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Bailey, M. J., & Dynarski, S. M. (2011). Gains and gaps: Changing inequality in U.S. college entry and completion (NBER Working Paper No. 17633). Cambridge, MA: National Bureau of Economic Research. School and college success also correlates highly with race. Only 65 percent of minority students even graduate from high school (Heckman & LaFontaine, 2007) and, of those, only a little over half go right on to some type of college (Aud et al., 2011).
Wolfe, B. L., & Haveman, R. H. (2003). Social and nonmarket benefits from education in an advanced economy. In Y. K. Kodrzycki (Ed.), Education in the 21st century: Meeting the challenges of a changing world, (pp. 97–131). Boston, MA: Federal Reserve Bank of Boston.
Adelman, C. (2006). The toolbox revisited: Paths to degree completion from high school through college. Washington, DC: U.S. Department of Education.
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Bailey & Dynarski (2011). ; Carneiro & Heckman (2003).
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Ehrenberg, R. (2002). Tuition rising. Cambridge, MA: Harvard University Press; Geiger, R. & Heller, D. (2011). Financial trends in higher education: The United States (Working Paper No. 6). University Park, PA: Center for the Study of Higher Education, The Pennsylvania State University. Parents without college degrees have seen their real wages and incomes decline (U.S. Census, 1998; Mishel et al., 2012) and there was been essentially no real income growth in the bottom quintile during 1973−2005.
Geiger & Heller (2011).
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Author's calculations using National Student Clearinghouse data.
The $12,000 will come through their financial aid package at their chosen college. “On time” graduation means within four years of starting ninth grade.
Like almost all forms of college financial aid, receiving the funds requires that students be degree seeking and have at least $1 of unmet need. (Unmet need is the cost of attendance minus the expected family contribution and existing grant and scholarship aid (excluding loans and work study)).
Bowen et al. (2009); Roderick, M., Nagaoka, J., Coca, V., & Moeller, E. (2009). From high school to the future: Making hard work pay off: The road to college for students in CPS's academically advanced programs. Chicago, IL: Consortium for Chicago Schools Research; Rosenbaum, J. (2001). Beyond college for all: Career paths for the forgotten half. New York, NY: Russell Sage Foundation; Schneider, B., & Stevenson, D. (1999). The ambitious generation: America's teenagers, motivated but directionless. New Haven, CT: Yale University Press.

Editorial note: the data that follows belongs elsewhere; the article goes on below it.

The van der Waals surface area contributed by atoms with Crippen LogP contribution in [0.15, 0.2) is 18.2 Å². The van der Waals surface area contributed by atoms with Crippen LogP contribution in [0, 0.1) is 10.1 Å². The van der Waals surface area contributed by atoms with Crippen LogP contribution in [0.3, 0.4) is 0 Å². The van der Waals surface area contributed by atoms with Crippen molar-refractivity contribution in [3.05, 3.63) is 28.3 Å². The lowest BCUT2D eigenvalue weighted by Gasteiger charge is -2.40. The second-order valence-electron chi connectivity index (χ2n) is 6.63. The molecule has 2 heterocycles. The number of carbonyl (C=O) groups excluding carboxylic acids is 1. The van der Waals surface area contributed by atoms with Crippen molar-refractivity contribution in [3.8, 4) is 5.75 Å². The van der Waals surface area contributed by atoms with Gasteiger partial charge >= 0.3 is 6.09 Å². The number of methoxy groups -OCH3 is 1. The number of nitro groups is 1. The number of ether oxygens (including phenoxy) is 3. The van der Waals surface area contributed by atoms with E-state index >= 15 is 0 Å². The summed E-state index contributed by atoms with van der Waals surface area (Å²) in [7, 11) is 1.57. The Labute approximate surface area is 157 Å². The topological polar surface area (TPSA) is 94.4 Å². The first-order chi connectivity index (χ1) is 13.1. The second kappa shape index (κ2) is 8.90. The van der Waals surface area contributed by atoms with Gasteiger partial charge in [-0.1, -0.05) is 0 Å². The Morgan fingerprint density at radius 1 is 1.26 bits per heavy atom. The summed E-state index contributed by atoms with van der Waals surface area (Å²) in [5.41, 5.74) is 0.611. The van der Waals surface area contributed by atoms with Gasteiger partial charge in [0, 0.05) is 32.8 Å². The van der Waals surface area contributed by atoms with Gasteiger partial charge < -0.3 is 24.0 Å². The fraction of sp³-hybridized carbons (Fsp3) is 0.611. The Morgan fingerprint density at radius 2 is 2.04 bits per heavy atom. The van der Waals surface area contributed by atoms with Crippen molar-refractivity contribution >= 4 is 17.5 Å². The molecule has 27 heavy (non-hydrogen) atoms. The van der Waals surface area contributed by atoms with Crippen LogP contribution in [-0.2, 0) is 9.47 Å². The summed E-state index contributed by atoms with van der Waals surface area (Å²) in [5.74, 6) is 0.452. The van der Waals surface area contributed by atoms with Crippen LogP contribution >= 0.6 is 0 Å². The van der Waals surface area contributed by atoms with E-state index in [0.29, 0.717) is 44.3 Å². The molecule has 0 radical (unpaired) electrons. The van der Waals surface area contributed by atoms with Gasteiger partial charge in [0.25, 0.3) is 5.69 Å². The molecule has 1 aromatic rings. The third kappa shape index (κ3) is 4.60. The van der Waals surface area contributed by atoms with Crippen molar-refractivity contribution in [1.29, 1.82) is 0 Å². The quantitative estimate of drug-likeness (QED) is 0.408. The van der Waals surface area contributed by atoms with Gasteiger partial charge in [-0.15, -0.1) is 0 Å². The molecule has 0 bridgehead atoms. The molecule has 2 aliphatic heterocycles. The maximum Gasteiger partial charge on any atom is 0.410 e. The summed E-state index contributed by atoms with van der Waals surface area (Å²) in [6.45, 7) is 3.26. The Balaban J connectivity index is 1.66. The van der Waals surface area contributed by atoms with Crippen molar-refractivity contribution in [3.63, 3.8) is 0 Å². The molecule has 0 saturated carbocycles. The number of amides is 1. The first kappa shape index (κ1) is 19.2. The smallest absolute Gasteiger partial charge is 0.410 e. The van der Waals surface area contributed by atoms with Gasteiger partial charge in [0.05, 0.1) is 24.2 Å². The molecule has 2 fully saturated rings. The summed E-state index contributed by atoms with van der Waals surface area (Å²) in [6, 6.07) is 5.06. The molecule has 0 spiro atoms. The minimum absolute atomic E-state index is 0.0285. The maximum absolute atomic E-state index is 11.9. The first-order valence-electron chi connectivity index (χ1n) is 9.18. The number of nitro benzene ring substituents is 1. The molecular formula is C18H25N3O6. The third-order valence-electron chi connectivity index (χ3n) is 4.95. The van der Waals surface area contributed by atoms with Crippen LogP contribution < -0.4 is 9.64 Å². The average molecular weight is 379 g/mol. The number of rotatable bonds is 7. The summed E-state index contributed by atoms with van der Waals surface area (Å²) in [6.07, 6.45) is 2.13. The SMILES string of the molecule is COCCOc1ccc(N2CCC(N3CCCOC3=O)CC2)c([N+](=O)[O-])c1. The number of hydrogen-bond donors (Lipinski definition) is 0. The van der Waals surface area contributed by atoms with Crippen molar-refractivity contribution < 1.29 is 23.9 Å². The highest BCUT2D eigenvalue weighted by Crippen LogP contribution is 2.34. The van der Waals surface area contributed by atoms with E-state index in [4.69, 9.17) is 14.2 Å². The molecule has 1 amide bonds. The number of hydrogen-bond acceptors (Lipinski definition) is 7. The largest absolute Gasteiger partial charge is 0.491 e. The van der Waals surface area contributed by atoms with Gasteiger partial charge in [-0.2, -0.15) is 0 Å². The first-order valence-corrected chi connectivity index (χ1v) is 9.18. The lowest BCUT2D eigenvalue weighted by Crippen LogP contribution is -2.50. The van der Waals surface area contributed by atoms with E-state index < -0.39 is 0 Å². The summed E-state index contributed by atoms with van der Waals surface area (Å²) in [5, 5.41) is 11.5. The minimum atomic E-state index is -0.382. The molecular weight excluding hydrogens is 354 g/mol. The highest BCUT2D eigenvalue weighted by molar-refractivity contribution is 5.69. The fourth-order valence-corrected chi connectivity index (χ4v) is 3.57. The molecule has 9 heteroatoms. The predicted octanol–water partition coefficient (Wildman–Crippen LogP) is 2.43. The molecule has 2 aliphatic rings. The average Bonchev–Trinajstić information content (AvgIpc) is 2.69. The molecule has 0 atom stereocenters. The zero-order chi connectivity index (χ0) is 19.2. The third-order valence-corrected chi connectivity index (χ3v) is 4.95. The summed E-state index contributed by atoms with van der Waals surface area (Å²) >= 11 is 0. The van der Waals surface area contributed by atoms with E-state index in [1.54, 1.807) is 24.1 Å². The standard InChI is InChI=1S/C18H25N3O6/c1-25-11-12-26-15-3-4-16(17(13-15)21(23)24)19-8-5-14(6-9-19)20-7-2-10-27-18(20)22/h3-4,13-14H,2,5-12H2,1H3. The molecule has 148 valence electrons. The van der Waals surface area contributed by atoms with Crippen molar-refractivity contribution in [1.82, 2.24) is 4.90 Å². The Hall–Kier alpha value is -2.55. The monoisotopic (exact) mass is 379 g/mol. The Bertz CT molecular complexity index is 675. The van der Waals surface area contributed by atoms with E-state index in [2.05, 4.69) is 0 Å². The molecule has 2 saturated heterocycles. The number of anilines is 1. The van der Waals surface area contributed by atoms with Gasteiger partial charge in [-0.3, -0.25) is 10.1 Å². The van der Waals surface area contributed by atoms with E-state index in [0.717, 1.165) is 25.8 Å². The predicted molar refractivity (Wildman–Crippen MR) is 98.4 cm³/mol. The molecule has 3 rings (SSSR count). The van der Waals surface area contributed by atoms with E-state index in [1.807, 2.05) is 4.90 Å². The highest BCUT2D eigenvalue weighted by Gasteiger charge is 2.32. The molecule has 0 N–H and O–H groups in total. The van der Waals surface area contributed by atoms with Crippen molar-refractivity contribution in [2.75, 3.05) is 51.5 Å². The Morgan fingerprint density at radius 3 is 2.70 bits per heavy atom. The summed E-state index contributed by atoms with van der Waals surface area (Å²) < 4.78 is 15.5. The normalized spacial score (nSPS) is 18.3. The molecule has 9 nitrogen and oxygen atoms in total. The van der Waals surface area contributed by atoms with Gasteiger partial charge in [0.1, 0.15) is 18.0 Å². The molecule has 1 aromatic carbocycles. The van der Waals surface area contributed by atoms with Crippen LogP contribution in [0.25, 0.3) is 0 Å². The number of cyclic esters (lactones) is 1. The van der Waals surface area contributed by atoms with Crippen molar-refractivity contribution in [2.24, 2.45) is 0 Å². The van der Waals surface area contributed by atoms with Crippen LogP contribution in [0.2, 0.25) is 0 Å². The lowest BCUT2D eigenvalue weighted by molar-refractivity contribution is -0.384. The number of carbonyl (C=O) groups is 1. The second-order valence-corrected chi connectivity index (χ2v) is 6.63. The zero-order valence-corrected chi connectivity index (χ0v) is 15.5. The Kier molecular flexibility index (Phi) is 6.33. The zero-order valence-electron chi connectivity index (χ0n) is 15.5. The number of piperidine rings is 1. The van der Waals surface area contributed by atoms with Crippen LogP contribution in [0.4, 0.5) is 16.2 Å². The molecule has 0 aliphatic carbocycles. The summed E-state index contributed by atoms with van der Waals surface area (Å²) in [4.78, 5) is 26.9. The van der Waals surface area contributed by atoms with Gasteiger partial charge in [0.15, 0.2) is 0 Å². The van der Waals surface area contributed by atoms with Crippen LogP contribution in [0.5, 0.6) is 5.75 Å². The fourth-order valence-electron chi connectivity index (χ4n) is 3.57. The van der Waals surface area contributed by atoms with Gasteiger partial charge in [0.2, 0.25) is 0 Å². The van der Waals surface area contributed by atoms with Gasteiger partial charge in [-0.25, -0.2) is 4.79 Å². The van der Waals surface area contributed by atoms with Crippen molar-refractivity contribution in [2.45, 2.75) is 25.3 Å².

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Bettinger et al. (2009).
There are some disadvantages of experiments, including their somewhat higher cost and the fact that program implementation and feedback effects are differ from more natural or scaled up programs. See, for example, Larsen, M. & Harris, D. N. (forthcoming). Experiments versus Quasi-Experiments. In D. Brewer & L. Picus (Eds.), Encyclopedia of Education Economics and Education Finance. Washington, DC: Sage Publications.
Bartik, T. J., Eberts, R., & Huang, W.-J. (2010, June). The Kalamazoo promise, and enrollment and achievement trends in Kalamazoo Public Schools. Paper presented at the PromiseNet 2010 Conference, Kalamazoo, MI.
While our randomization is an improvement on individual randomization, it does not mimic a real-world situation. For example, there are some non-first-time ninth graders in the TDP treatment schools and of course many 10th, 11th, and 12th graders. Also, some TDP students will transfer over time.